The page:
How to cite this article:
Ranjani H, Mehreen T S, Pradeepa R, Anjana RM, Garg R, Anand K, Mohan V. Epidemiology of childhood overweight & obesity in India: A systematic review.Indian J Med Res 2016;143:160-174

How to cite this URL:
Ranjani H, Mehreen T S, Pradeepa R, Anjana RM, Garg R, Anand K, Mohan V. Epidemiology of childhood overweight & obesity in India: A systematic review. Indian J Med Res [serial online] 2016 [cited 2020 Feb 24 ];143:160-174
Available from:

Full Text

The term overweight refers to excess body weight for a particular height whereas the term obesity is used to define excess body fat [1] . Overweight and obesity primarily happen either due to excess calorie intake or insufficient physical activity or both. Furthermore, various genetic, behavioural, and environmental factors play a role in its pathogenesis. Childhood obesity is a forerunner of metabolic syndrome, poor physical health, mental disorders, respiratory problems and glucose intolerance, all of which can track into adulthood [2] . Developing countries like India have a unique problem of 'double burden' wherein at one end of the spectrum we have obesity in children and adolescents while at the other end we have malnutrition and underweight.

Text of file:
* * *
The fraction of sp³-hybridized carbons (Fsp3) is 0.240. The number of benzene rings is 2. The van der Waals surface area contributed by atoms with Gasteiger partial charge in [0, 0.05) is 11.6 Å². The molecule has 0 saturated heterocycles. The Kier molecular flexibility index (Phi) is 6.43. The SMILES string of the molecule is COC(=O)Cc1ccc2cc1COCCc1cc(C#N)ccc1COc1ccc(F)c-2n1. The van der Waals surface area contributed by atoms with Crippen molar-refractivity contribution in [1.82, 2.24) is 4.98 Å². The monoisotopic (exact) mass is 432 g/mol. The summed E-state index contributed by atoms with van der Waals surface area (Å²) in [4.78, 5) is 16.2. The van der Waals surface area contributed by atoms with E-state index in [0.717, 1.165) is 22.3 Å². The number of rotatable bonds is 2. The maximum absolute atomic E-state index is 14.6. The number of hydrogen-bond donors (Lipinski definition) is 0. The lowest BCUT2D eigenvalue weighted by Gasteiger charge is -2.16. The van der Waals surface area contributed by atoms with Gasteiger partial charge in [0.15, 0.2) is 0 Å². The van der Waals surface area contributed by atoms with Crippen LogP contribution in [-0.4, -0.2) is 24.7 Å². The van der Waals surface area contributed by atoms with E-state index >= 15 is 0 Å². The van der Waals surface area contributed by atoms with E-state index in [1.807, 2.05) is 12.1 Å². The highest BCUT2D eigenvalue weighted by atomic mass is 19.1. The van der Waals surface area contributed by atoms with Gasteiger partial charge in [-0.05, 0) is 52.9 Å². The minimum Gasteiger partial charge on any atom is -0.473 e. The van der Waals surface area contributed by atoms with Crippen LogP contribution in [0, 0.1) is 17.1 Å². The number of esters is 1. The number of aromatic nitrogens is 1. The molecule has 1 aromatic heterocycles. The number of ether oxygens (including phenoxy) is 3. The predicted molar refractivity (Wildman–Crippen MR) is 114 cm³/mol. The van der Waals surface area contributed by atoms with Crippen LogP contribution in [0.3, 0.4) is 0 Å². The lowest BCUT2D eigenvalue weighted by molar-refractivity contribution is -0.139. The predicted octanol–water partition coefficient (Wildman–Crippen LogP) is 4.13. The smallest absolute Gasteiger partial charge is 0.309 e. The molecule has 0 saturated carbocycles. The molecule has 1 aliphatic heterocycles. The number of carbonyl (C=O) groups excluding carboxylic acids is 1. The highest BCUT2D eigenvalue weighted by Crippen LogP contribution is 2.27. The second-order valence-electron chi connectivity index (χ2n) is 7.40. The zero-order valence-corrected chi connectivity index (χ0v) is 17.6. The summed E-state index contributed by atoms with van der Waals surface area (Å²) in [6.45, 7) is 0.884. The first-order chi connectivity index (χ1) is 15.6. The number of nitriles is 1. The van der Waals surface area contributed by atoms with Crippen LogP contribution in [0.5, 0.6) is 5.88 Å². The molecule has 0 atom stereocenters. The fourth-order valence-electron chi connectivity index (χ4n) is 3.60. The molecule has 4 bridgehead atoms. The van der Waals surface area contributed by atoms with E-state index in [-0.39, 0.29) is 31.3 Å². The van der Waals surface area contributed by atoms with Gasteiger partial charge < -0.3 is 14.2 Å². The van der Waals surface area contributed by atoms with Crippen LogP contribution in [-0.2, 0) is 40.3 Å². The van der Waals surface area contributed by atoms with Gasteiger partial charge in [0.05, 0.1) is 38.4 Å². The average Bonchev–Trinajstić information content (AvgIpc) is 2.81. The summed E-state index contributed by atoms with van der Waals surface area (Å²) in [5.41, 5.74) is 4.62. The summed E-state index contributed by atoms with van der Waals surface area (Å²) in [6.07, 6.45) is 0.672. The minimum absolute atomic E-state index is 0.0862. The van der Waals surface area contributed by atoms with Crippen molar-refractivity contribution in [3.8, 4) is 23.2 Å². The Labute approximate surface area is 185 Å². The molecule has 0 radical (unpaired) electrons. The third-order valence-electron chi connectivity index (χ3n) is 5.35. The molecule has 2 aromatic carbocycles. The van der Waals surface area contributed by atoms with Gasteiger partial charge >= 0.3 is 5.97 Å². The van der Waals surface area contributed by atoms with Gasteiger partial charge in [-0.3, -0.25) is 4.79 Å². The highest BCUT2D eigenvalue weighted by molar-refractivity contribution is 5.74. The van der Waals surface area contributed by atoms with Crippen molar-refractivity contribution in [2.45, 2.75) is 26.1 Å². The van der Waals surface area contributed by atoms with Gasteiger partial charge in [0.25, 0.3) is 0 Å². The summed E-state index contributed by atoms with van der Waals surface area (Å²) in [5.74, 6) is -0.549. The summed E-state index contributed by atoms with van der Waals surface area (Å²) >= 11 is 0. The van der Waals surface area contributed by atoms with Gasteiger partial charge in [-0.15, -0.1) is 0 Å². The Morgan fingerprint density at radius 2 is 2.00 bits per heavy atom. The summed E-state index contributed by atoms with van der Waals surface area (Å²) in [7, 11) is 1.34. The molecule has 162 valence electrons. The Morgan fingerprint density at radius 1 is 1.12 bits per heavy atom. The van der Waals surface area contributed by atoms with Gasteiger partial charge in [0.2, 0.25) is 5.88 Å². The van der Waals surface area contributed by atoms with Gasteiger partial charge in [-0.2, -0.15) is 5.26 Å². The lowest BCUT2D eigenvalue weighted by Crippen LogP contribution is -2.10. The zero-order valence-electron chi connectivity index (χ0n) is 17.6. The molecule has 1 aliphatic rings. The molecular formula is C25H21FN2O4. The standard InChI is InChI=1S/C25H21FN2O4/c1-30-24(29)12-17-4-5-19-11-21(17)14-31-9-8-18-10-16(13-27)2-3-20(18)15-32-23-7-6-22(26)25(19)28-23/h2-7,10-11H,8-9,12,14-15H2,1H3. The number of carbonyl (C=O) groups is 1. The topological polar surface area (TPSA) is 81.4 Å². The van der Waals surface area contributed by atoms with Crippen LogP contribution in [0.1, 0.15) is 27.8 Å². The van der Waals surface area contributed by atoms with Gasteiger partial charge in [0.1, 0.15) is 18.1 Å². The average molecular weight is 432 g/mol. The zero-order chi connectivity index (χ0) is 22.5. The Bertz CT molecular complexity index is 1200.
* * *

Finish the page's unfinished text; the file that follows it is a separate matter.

Globally, the prevalence of childhood obesity has risen in recent years. The International Association for the Study of Obesity (IASO) and International Obesity Task Force (IOTF) estimate that 200 million school children are either overweight or obese [3] . It is difficult to compare prevalence rates of childhood obesity in different countries due to several limitations: lack of nationally representative surveys of school children and paucity of serial measurements over time. Ogden et al[4] reported that the percentage of obese children in the US (6-11 yrs age group) was 7 per cent in 1980 which increased to 20 per cent by 2008. Parallely, among adolescents (age groups of 12-19 yr) obesity rates increased from 5 to 18 per cent. Recent figures from the IOTF website [3] showed prevalence rates of overweight/obesity as 40 per cent in both genders in US. Studies conducted on childhood obesity suggest that it may be plateauing off in some developed countries, while steep increases continue to occur in developing countries [5],[6] . However, these trends are not well documented.